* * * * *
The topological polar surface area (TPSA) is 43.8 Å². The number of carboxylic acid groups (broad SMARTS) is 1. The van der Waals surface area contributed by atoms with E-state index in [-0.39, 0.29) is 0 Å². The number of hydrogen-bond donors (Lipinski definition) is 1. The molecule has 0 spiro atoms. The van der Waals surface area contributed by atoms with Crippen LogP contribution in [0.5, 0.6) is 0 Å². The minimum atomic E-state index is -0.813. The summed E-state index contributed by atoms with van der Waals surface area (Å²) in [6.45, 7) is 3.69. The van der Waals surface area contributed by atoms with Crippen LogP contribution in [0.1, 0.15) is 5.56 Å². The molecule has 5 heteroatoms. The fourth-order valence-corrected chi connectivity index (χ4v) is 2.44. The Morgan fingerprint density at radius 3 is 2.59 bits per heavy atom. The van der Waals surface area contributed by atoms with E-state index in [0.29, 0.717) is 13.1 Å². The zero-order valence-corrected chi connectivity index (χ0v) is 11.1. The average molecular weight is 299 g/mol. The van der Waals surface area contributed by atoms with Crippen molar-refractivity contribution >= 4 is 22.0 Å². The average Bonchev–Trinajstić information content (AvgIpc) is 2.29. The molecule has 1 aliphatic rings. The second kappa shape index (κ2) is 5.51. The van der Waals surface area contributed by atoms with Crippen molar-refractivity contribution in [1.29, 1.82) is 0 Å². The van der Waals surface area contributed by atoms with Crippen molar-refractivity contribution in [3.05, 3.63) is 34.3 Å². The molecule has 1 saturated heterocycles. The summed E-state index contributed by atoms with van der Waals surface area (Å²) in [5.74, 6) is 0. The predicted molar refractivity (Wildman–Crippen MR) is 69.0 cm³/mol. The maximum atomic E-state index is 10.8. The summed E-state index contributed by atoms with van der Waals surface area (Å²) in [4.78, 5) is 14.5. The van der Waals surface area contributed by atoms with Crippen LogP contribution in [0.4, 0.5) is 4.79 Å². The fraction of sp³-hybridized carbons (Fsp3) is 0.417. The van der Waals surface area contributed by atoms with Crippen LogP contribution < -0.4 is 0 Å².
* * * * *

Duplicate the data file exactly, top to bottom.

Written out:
The topological polar surface area (TPSA) is 43.8 Å². The number of carboxylic acid groups (broad SMARTS) is 1. The van der Waals surface area contributed by atoms with E-state index in [-0.39, 0.29) is 0 Å². The number of hydrogen-bond donors (Lipinski definition) is 1. The molecule has 0 spiro atoms. The van der Waals surface area contributed by atoms with Crippen LogP contribution in [0.5, 0.6) is 0 Å². The minimum atomic E-state index is -0.813. The summed E-state index contributed by atoms with van der Waals surface area (Å²) in [6.45, 7) is 3.69. The van der Waals surface area contributed by atoms with Crippen LogP contribution in [0.1, 0.15) is 5.56 Å². The molecule has 5 heteroatoms. The fourth-order valence-corrected chi connectivity index (χ4v) is 2.44. The Morgan fingerprint density at radius 3 is 2.59 bits per heavy atom. The van der Waals surface area contributed by atoms with E-state index in [0.29, 0.717) is 13.1 Å². The zero-order valence-corrected chi connectivity index (χ0v) is 11.1. The average molecular weight is 299 g/mol. The van der Waals surface area contributed by atoms with Crippen molar-refractivity contribution >= 4 is 22.0 Å². The average Bonchev–Trinajstić information content (AvgIpc) is 2.29. The molecule has 1 aliphatic rings. The second kappa shape index (κ2) is 5.51. The van der Waals surface area contributed by atoms with Crippen molar-refractivity contribution in [1.29, 1.82) is 0 Å². The van der Waals surface area contributed by atoms with Crippen molar-refractivity contribution in [3.05, 3.63) is 34.3 Å². The molecule has 1 saturated heterocycles. The summed E-state index contributed by atoms with van der Waals surface area (Å²) in [5.74, 6) is 0. The predicted molar refractivity (Wildman–Crippen MR) is 69.0 cm³/mol. The maximum atomic E-state index is 10.8. The summed E-state index contributed by atoms with van der Waals surface area (Å²) in [4.78, 5) is 14.5. The van der Waals surface area contributed by atoms with Crippen LogP contribution in [0.4, 0.5) is 4.79 Å². The fraction of sp³-hybridized carbons (Fsp3) is 0.417. The van der Waals surface area contributed by atoms with Crippen LogP contribution < -0.4 is 0 Å².